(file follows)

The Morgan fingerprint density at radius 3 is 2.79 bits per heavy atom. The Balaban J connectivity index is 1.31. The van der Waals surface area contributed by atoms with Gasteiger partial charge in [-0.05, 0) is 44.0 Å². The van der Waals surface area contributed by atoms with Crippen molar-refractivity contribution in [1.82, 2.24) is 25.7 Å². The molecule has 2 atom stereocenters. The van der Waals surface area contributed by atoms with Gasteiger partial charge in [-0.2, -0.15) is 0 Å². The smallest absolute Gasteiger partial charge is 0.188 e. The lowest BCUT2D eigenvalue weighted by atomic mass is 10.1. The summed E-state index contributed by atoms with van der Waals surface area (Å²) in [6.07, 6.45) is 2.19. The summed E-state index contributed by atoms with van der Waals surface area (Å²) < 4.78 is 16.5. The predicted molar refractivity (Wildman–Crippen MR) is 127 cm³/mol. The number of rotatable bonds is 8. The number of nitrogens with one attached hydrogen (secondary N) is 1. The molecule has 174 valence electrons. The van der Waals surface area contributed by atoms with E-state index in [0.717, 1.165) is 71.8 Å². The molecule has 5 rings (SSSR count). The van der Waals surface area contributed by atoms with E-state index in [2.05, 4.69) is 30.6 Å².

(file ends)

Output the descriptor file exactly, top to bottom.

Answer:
The Morgan fingerprint density at radius 3 is 2.79 bits per heavy atom. The Balaban J connectivity index is 1.31. The van der Waals surface area contributed by atoms with Gasteiger partial charge in [-0.05, 0) is 44.0 Å². The van der Waals surface area contributed by atoms with Crippen molar-refractivity contribution in [1.82, 2.24) is 25.7 Å². The molecule has 2 atom stereocenters. The van der Waals surface area contributed by atoms with Gasteiger partial charge in [-0.2, -0.15) is 0 Å². The smallest absolute Gasteiger partial charge is 0.188 e. The lowest BCUT2D eigenvalue weighted by atomic mass is 10.1. The summed E-state index contributed by atoms with van der Waals surface area (Å²) in [6.07, 6.45) is 2.19. The summed E-state index contributed by atoms with van der Waals surface area (Å²) < 4.78 is 16.5. The predicted molar refractivity (Wildman–Crippen MR) is 127 cm³/mol. The number of rotatable bonds is 8. The number of nitrogens with one attached hydrogen (secondary N) is 1. The molecule has 174 valence electrons. The van der Waals surface area contributed by atoms with E-state index in [0.717, 1.165) is 71.8 Å². The molecule has 5 rings (SSSR count). The van der Waals surface area contributed by atoms with E-state index in [2.05, 4.69) is 30.6 Å².